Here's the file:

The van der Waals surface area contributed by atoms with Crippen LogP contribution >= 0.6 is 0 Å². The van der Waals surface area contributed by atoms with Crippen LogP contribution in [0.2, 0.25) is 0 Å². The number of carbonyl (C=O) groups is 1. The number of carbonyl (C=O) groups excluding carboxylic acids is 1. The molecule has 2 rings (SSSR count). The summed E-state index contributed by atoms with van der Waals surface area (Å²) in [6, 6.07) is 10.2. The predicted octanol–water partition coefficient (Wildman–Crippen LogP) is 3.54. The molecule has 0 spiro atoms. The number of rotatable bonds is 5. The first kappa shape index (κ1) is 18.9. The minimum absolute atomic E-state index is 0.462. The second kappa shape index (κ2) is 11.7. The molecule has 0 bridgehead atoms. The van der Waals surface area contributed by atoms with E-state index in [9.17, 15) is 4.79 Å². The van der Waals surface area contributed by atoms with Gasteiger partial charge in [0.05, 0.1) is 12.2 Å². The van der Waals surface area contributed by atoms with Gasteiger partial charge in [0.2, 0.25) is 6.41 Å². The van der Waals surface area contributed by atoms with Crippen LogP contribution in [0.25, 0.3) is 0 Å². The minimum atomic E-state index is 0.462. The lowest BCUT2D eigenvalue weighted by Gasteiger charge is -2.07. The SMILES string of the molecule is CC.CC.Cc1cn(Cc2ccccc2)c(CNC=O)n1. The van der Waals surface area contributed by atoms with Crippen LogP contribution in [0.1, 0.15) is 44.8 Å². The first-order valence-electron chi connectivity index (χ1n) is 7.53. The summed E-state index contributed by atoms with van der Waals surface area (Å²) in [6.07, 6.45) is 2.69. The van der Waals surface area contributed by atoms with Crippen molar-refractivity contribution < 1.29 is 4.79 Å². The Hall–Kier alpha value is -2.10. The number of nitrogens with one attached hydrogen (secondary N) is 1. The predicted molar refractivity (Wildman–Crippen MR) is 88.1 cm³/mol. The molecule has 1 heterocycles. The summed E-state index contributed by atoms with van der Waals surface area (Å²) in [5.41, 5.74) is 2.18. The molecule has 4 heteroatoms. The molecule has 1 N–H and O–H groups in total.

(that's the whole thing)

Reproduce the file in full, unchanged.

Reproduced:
The van der Waals surface area contributed by atoms with Crippen LogP contribution >= 0.6 is 0 Å². The van der Waals surface area contributed by atoms with Crippen LogP contribution in [0.2, 0.25) is 0 Å². The number of carbonyl (C=O) groups is 1. The number of carbonyl (C=O) groups excluding carboxylic acids is 1. The molecule has 2 rings (SSSR count). The summed E-state index contributed by atoms with van der Waals surface area (Å²) in [6, 6.07) is 10.2. The predicted octanol–water partition coefficient (Wildman–Crippen LogP) is 3.54. The molecule has 0 spiro atoms. The number of rotatable bonds is 5. The first kappa shape index (κ1) is 18.9. The minimum absolute atomic E-state index is 0.462. The second kappa shape index (κ2) is 11.7. The molecule has 0 bridgehead atoms. The van der Waals surface area contributed by atoms with E-state index in [9.17, 15) is 4.79 Å². The van der Waals surface area contributed by atoms with Gasteiger partial charge in [0.05, 0.1) is 12.2 Å². The van der Waals surface area contributed by atoms with Gasteiger partial charge in [0.2, 0.25) is 6.41 Å². The van der Waals surface area contributed by atoms with Crippen LogP contribution in [0.25, 0.3) is 0 Å². The minimum atomic E-state index is 0.462. The lowest BCUT2D eigenvalue weighted by Gasteiger charge is -2.07. The SMILES string of the molecule is CC.CC.Cc1cn(Cc2ccccc2)c(CNC=O)n1. The van der Waals surface area contributed by atoms with Crippen LogP contribution in [0.1, 0.15) is 44.8 Å². The first-order valence-electron chi connectivity index (χ1n) is 7.53. The summed E-state index contributed by atoms with van der Waals surface area (Å²) in [6.07, 6.45) is 2.69. The van der Waals surface area contributed by atoms with Crippen molar-refractivity contribution < 1.29 is 4.79 Å². The Hall–Kier alpha value is -2.10. The number of nitrogens with one attached hydrogen (secondary N) is 1. The predicted molar refractivity (Wildman–Crippen MR) is 88.1 cm³/mol. The molecule has 1 heterocycles. The summed E-state index contributed by atoms with van der Waals surface area (Å²) in [5.41, 5.74) is 2.18. The molecule has 4 heteroatoms. The molecule has 1 N–H and O–H groups in total.